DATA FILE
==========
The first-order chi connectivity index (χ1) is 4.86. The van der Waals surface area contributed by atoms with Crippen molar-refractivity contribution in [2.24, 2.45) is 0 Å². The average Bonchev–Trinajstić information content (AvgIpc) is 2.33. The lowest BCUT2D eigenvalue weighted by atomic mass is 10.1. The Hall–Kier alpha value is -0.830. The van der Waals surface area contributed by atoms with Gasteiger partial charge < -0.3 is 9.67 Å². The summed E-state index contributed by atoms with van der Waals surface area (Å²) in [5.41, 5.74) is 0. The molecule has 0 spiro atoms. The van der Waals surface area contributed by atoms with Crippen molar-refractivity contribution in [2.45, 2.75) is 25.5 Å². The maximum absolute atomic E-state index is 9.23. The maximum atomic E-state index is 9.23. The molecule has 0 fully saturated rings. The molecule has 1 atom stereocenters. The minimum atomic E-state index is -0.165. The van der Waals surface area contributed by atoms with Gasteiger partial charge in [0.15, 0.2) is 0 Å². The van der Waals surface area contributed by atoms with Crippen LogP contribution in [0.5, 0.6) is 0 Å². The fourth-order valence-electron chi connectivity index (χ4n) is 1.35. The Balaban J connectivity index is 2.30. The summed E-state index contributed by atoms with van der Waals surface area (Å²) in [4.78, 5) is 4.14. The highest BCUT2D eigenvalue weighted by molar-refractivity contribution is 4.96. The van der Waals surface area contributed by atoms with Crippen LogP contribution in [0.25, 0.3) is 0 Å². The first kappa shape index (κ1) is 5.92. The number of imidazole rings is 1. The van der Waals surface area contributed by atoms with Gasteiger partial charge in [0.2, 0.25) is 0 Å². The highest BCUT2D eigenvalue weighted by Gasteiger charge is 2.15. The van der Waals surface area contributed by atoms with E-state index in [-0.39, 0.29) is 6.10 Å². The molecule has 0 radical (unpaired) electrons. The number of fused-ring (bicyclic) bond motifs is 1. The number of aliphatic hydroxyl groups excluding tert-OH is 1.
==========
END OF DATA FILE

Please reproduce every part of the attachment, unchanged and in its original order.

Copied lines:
The first-order chi connectivity index (χ1) is 4.86. The van der Waals surface area contributed by atoms with Crippen molar-refractivity contribution in [2.24, 2.45) is 0 Å². The average Bonchev–Trinajstić information content (AvgIpc) is 2.33. The lowest BCUT2D eigenvalue weighted by atomic mass is 10.1. The Hall–Kier alpha value is -0.830. The van der Waals surface area contributed by atoms with Gasteiger partial charge < -0.3 is 9.67 Å². The summed E-state index contributed by atoms with van der Waals surface area (Å²) in [5.41, 5.74) is 0. The molecule has 0 spiro atoms. The van der Waals surface area contributed by atoms with Crippen molar-refractivity contribution in [2.45, 2.75) is 25.5 Å². The maximum absolute atomic E-state index is 9.23. The maximum atomic E-state index is 9.23. The molecule has 0 fully saturated rings. The molecule has 1 atom stereocenters. The minimum atomic E-state index is -0.165. The van der Waals surface area contributed by atoms with Gasteiger partial charge in [0.15, 0.2) is 0 Å². The van der Waals surface area contributed by atoms with Crippen LogP contribution in [0.5, 0.6) is 0 Å². The fourth-order valence-electron chi connectivity index (χ4n) is 1.35. The Balaban J connectivity index is 2.30. The summed E-state index contributed by atoms with van der Waals surface area (Å²) in [4.78, 5) is 4.14. The highest BCUT2D eigenvalue weighted by molar-refractivity contribution is 4.96. The van der Waals surface area contributed by atoms with Crippen LogP contribution in [0.25, 0.3) is 0 Å². The first kappa shape index (κ1) is 5.92. The number of imidazole rings is 1. The van der Waals surface area contributed by atoms with Gasteiger partial charge in [0.2, 0.25) is 0 Å². The highest BCUT2D eigenvalue weighted by Gasteiger charge is 2.15. The van der Waals surface area contributed by atoms with E-state index in [-0.39, 0.29) is 6.10 Å². The molecule has 0 radical (unpaired) electrons. The number of fused-ring (bicyclic) bond motifs is 1. The number of aliphatic hydroxyl groups excluding tert-OH is 1.